Police Major Kolvin, under pressure to reduce crime in his district, marks out a "free zone" for drug dealers, and encourages them to take their business there. He achieves a dramatic drop in crime. When the press gets wind of it, the Drug Czar drives over from Washington D.C. to tell the mayor that half a billion dollars in Federal funding is in jeopardy if this policy continues. The mayor, naturally, tells him that it is NOT his policy, it is an aberration and will soon be put right.
     I think our nation is suffering from a real bad case of group think regarding this War On Drugs. President Nixon stepped up and declared the war, the news media reported it, the people who watched the news heard this and believed, or at least didn't complain, and so the "will of the people" was given a new direction. It's kind of like the emperors new clothes. No one thinks this war is a good idea, but everyone is afraid of being called soft on crime, or a hippie, or a communist, if they utter even one word against it, so they keep quiet. Politicians run their polls and everyone seems to be in agreement, but no one actually believes.
    I wouldn't be surprised is our War On Drugs wasn't causing more grief for more people than Al Qaeda.

Saturday, July 26, 2014

True Lies

Alcohol History
  1. Sometime after beer was invented, somebody figured out that just boiling water was enough to make it safe to drink, you didn't actually have to make beer out of it. Since people no longer needed to start the day with a tankard of ale, productivity went way up. This was the start of the industrial revolution.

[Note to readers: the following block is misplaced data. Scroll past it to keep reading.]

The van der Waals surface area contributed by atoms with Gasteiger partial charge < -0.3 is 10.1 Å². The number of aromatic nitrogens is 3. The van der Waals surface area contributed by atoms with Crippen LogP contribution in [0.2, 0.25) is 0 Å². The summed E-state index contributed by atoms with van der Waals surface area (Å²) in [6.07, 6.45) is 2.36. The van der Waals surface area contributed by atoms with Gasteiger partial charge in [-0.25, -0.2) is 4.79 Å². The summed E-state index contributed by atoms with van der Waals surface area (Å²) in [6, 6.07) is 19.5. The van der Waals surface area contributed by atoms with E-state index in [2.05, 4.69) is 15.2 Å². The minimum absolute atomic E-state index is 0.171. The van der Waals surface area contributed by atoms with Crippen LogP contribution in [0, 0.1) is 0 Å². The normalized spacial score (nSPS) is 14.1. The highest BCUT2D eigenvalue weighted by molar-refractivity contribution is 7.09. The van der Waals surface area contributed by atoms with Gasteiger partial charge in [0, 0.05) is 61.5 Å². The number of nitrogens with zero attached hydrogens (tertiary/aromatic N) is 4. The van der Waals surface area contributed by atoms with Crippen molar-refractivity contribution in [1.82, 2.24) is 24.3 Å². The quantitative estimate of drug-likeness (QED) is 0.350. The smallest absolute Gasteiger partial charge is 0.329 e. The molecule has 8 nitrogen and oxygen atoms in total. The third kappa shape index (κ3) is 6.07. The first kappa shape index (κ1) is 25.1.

2. Alcohol was the cause of slavery. Because a free man could drink as much as he wanted, and which he did, thereby becoming drunk and useless, nothing got done. So some wise guy decided that some people's grog should be rationed, so they weren't drunk all the time and the chores would be taken care of. The people who had their grog rations curtailed didn't like it and complained, which led to conflict and iron bars and chains. Hence, slavery.
  3. People aren't any crazier now than they used to be. It's just that more people are sober now and distinguish crazy from drunk. I mean it can be hard to tell the difference, especially when you are drunk.
H/T to Marc.

Sunday, July 20, 2014


Babson Geophysical Globe. U.S. Merchant Marine Academy. Schuyler Otis Bland Memorial Library. Kings Point, New York.

I have a globe. It is slightly larger than normal with a diameter of 16 inches. It is nowhere near as large as the Babson Globe shown above, but I like it. I'm thinking I should make some kind of mounting for it, and I got to thinking that maybe I should fill it with concrete so as to give it a more realistic feel. Set something like that to spinning on good bearings and it might be days before it came to a stop.
    Then I got to wondering just how much a scale globe should weigh, so I did some checking. Here's what I found:
  • density of granite:   170 pounds per cubic foot
  • density of steel:     500 pounds per cubic foot
  • density of the Earth: 345 pounds per cubic foot
So the density of the Earth is midway between that of granite and steel. That makes a certain amount of sense. So how much would a scale model globe weigh with the same density as the Earth?
  • typical 12" globe:                   180 pounds
  • my extra large 16" globe:            425 pounds
  • Babson globe (7' 6" in diameter): 76,000 pounds
Then I got to thinking about the biosphere, the portion of the Earth where there is life, and I realize it's like the skin of a balloon, pretty damn thin, and fairly insubstantial. There are also some fairly sizable holes in it, like deserts, high mountain ranges and the polar regions. Our small size gives us a limited view, and gravity keeps us glued to the surface. Even though some of us have our eyes on the stars we are really all flatlanders.